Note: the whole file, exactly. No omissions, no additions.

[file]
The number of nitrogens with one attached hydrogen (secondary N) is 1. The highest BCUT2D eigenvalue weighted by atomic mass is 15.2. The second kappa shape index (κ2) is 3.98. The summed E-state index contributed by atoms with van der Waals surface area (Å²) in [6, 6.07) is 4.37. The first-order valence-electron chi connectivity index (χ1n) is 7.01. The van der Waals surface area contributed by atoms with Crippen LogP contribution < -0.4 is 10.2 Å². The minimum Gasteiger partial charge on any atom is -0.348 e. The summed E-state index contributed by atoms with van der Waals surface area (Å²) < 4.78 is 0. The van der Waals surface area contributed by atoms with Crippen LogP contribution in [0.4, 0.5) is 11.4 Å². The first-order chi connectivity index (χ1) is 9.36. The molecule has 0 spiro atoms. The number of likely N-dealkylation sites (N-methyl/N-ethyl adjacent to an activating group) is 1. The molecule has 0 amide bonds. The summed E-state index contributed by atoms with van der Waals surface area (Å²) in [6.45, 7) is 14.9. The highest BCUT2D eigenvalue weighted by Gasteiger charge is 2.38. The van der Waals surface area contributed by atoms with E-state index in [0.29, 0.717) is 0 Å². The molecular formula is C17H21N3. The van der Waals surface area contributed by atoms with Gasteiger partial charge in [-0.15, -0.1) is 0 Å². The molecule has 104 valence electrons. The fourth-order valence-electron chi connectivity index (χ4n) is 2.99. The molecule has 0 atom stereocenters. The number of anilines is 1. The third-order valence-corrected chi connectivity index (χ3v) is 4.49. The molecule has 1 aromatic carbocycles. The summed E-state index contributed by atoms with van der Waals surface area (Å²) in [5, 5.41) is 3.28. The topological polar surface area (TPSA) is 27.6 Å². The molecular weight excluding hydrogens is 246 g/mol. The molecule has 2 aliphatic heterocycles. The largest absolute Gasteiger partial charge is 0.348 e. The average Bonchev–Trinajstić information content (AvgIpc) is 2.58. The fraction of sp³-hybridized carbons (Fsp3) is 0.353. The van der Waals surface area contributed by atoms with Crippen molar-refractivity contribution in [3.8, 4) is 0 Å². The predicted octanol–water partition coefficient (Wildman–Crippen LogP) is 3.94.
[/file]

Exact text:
The number of nitrogens with one attached hydrogen (secondary N) is 1. The highest BCUT2D eigenvalue weighted by atomic mass is 15.2. The second kappa shape index (κ2) is 3.98. The summed E-state index contributed by atoms with van der Waals surface area (Å²) in [6, 6.07) is 4.37. The first-order valence-electron chi connectivity index (χ1n) is 7.01. The van der Waals surface area contributed by atoms with Crippen LogP contribution < -0.4 is 10.2 Å². The minimum Gasteiger partial charge on any atom is -0.348 e. The summed E-state index contributed by atoms with van der Waals surface area (Å²) < 4.78 is 0. The van der Waals surface area contributed by atoms with Crippen LogP contribution in [0.4, 0.5) is 11.4 Å². The first-order chi connectivity index (χ1) is 9.36. The molecule has 0 spiro atoms. The number of likely N-dealkylation sites (N-methyl/N-ethyl adjacent to an activating group) is 1. The molecule has 0 amide bonds. The summed E-state index contributed by atoms with van der Waals surface area (Å²) in [6.45, 7) is 14.9. The highest BCUT2D eigenvalue weighted by Gasteiger charge is 2.38. The van der Waals surface area contributed by atoms with E-state index in [0.29, 0.717) is 0 Å². The molecular formula is C17H21N3. The van der Waals surface area contributed by atoms with Gasteiger partial charge in [-0.15, -0.1) is 0 Å². The molecule has 104 valence electrons. The fourth-order valence-electron chi connectivity index (χ4n) is 2.99. The molecule has 0 atom stereocenters. The number of anilines is 1. The third-order valence-corrected chi connectivity index (χ3v) is 4.49. The molecule has 1 aromatic carbocycles. The summed E-state index contributed by atoms with van der Waals surface area (Å²) in [5, 5.41) is 3.28. The topological polar surface area (TPSA) is 27.6 Å². The molecular weight excluding hydrogens is 246 g/mol. The molecule has 2 aliphatic heterocycles. The largest absolute Gasteiger partial charge is 0.348 e. The average Bonchev–Trinajstić information content (AvgIpc) is 2.58. The fraction of sp³-hybridized carbons (Fsp3) is 0.353. The van der Waals surface area contributed by atoms with Crippen molar-refractivity contribution in [3.8, 4) is 0 Å². The predicted octanol–water partition coefficient (Wildman–Crippen LogP) is 3.94.